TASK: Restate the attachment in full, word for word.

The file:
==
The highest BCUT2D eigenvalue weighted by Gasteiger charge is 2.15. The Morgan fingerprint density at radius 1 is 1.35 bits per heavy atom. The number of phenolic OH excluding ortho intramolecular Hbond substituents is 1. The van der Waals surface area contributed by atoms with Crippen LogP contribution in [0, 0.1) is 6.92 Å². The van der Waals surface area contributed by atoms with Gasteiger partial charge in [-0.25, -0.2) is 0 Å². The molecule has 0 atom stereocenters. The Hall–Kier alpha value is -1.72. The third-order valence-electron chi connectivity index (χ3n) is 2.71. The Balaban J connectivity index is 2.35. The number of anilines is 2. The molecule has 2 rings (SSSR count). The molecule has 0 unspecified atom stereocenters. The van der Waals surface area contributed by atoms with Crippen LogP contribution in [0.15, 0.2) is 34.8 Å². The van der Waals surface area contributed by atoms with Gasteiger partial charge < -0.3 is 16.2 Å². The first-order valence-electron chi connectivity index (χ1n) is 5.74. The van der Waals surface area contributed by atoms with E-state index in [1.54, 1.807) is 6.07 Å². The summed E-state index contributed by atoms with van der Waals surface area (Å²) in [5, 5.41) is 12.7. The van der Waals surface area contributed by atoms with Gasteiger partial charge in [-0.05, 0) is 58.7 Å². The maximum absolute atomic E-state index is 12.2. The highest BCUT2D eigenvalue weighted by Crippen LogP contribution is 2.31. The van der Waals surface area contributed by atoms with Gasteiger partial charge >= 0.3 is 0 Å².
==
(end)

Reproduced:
The highest BCUT2D eigenvalue weighted by Gasteiger charge is 2.15. The Morgan fingerprint density at radius 1 is 1.35 bits per heavy atom. The number of phenolic OH excluding ortho intramolecular Hbond substituents is 1. The van der Waals surface area contributed by atoms with Crippen LogP contribution in [0, 0.1) is 6.92 Å². The van der Waals surface area contributed by atoms with Gasteiger partial charge in [-0.25, -0.2) is 0 Å². The molecule has 0 atom stereocenters. The Hall–Kier alpha value is -1.72. The third-order valence-electron chi connectivity index (χ3n) is 2.71. The Balaban J connectivity index is 2.35. The number of anilines is 2. The molecule has 2 rings (SSSR count). The molecule has 0 unspecified atom stereocenters. The van der Waals surface area contributed by atoms with Crippen LogP contribution in [0.15, 0.2) is 34.8 Å². The van der Waals surface area contributed by atoms with Gasteiger partial charge < -0.3 is 16.2 Å². The first-order valence-electron chi connectivity index (χ1n) is 5.74. The van der Waals surface area contributed by atoms with E-state index in [1.54, 1.807) is 6.07 Å². The summed E-state index contributed by atoms with van der Waals surface area (Å²) in [5, 5.41) is 12.7. The van der Waals surface area contributed by atoms with Gasteiger partial charge in [-0.05, 0) is 58.7 Å². The maximum absolute atomic E-state index is 12.2. The highest BCUT2D eigenvalue weighted by Crippen LogP contribution is 2.31. The van der Waals surface area contributed by atoms with Gasteiger partial charge >= 0.3 is 0 Å².